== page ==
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TRACK LIST: 1. You Got My Love 5:44 2. Look Around 6:30 3. Something's Wrong 5:12 4. Born to Be Alone 7:02 5. The Absolution 5:52 6. Shade 5:45 7. In the Darkness 6:08 8. My Wheels 5:36 All music & lyrics: by I. Savitch. LINE-UP: Igor Savitch - - electric & acoustic guitars; keyboards; - lead & backing vocals; engineering Constantine Savitch - fretted bass Art Piyanzin - drums; backing vocals Engineered by I. Savitch. Incidentally, it is produced by yours truly.
Prolusion. "Forbidden Lullabies" is the second official album by Uzbekistan's Flight 09. Their first album: "Rifflection" was released last year, and the review of it is located >here. Like the band's debut, "Forbidden Lullabies" is 48+ minutes in length, but there are only eight tracks on it, and not twelve.
Synopsis. In my honest opinion, such conceptions as a friendly association (of the people from same area, etc) can never be employed for selfish and related ends in the art, and especially in music. Thankfully, music is boundless and, moreover, doesn't recognize any barriers. I am going to acclaim "Forbidden Lullabies" just because it is really worthy of it, which, by the way, was already more than once confirmed in the other reviews of the album, among which those by Phil at Zeigeist and George at European Prog Rock Reviews are especially insightful. Well, Flight 09's second album is much, in every respect better than "Rifflection", and if I really like only two out of the twelve tracks there, "Forbidden Lullabies" consists exclusively of excellent songs and masterpieces. Here, the band has finally found their distinct style, and only the first two songs on the album: You Got My Love and Look Around are done in the vein of Classic British (not American!) proto-progressive Hard Rock of the seventies and may arouse some associations with Nazareth's Hair of the Dog (1975) and Led Zeppelin's In the Evening (from 1979's "In Through the Out Door") respectively. These two are by all means excellent songs full of tasteful riffs, inflammatory solos, and a true Hard Rock drive, and nevertheless, there are too few progressive elements and they are slightly overextended. All of the other songs on the album (3 to 8: see track list above) I sincerely regard as masterpieces, and the unpredictability (I'd even say unexpectedness) of development of musical events is one of the central hallmarks of almost all of them. Those six are different among themselves by varied compositional and performance aspects, and yet, on each of them, without exception, is presented a very original and rather innovative style, which I see as Progressive Cathedral Rock. Although I can describe this music as a moderately dark, tense, dramatic, really diverse and progressive Hard Rock with a lot of elements of Symphonic Progressive, it is in reality so unusual that these words are not adequate to convey all the beauties and virtues therein, especially since most of them are obscure and will become apparent only after a few successive and thorough listens to the album.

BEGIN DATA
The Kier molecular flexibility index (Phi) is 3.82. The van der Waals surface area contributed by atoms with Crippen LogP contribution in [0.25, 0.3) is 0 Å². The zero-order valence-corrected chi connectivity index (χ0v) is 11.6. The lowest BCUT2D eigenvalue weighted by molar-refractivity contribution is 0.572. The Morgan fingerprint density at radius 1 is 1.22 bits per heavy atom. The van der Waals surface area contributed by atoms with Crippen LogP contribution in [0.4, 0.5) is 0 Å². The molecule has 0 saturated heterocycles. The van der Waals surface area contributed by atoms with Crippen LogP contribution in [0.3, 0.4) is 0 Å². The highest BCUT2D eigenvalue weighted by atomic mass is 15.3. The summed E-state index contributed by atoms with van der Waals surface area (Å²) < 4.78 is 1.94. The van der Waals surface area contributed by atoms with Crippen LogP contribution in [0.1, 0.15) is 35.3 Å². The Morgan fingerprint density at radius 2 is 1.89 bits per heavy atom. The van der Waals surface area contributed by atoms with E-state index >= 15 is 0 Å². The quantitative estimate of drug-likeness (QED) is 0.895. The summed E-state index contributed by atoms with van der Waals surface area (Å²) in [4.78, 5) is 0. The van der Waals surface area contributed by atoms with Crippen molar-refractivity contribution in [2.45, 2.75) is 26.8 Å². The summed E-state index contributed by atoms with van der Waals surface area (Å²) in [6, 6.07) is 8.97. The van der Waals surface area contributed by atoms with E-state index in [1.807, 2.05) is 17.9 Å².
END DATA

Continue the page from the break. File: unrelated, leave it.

Conclusion. If you aren't indifferent towards Progressive Hard Rock in general and such mild manifestations of Symphonic Cathedral Metal as that, which is presented on Tiamat's "Wildhoney" (just for instance) in particular, please call your attention to Flight 09's "Forbidden Lullabies". These are heavy and really extraordinary lullabies, though they are symphonic as well and, finally, are just amazingly magnetic. Honest.
VM: November 10, 2003
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